YES! I feel that this concept of “doing” is the heartbeat of community! When I get to share in an experience with someone then I begin to grow closer. Conversations can be forgotten and if we are just discussing our opinions on feeling and theological topics I will pass every time. My greatest relationships and connections are when we had to do something. Whether an activity, consoling, or working the power of doing something is real!

  • Jaime Filho

    Perfect! Wisdom of brethren around the world! =D

  • Heather K

    I read this post and, initially, I was a little irritated. I mean, if Jesus was to come to my small group he’d probably think it was friggin’ awesome, right? We don’t sit around and do Bible study, we live it. Shakespeare in the park, scavenger hunt downtown during track season, crafting for cancer patients, late night bubbletea and dinner at Moe’s. All while laughing, crying, and commiserating together. We cough up the cash to pay for dinner so the woman whose husband recently lost his legs can join us. We make sacrifices to bless others in the community who just need a little ($$$) token of the love of Jesus to encourage them that yes, they can make it through another day. We give freely because we know that we’ve received freely.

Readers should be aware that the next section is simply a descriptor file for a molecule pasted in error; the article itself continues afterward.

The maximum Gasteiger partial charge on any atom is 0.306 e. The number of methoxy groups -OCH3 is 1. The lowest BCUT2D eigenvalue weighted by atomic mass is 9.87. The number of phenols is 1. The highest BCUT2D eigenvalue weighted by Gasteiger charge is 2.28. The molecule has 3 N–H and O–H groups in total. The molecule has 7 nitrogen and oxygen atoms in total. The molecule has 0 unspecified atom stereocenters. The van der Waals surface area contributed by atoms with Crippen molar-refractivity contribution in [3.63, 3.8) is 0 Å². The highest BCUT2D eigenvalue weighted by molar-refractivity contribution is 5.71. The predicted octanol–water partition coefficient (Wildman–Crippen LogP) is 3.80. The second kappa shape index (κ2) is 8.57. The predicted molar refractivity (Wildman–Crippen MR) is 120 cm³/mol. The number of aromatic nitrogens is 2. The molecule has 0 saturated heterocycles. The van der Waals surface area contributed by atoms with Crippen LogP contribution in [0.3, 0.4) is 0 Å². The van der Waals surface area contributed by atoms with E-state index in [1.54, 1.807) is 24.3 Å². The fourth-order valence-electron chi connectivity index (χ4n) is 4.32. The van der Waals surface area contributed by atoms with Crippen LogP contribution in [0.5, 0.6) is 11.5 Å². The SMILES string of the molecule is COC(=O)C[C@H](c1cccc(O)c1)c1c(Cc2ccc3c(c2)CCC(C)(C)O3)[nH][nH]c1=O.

But there have been weeks when it’s all about our group. And about our relationships with each other. And not about our relationships with Him. And not about introducing anybody else to a relationship with Him. It’s easy to get comfortable knowing that you’re doing a good thing. You lose sight of the ultimate vision to be doing The Greater Thing. I run one of the most vibrant, healthy, flourishing groups I’ve ever been in–and I don’t say it just because I’m the “group leader”, that’s just the way it is.
    I want to go deeper. I want to draw other people there. I want to experience that awesome feeling when you watch a new member of your group drawing another new person into that Divine place where you fall into the grace of God. It’s time to shake it up. Again.

    • ragamuffinsoul

      Keep it up!

  • http://www.plannedpeasanthood.com/ Rick Dawson

    Funny, but I don’t recall in any of my readings in the Bible where Jesus sat and took apart the OT. They were nearly always on the move doing something together – whether eating at Mary’s place or at the home of some barfly, didn’t much matter. Oh, He did sit folks down for teaching – but even that was spaced out among other things. Relationships were built in the getting outside of self and drawing closer to who He was – and is – by actively following, not by passively sitting.

    Great post! My first time commenting here, but I’ll be back – already subscribing via RSS.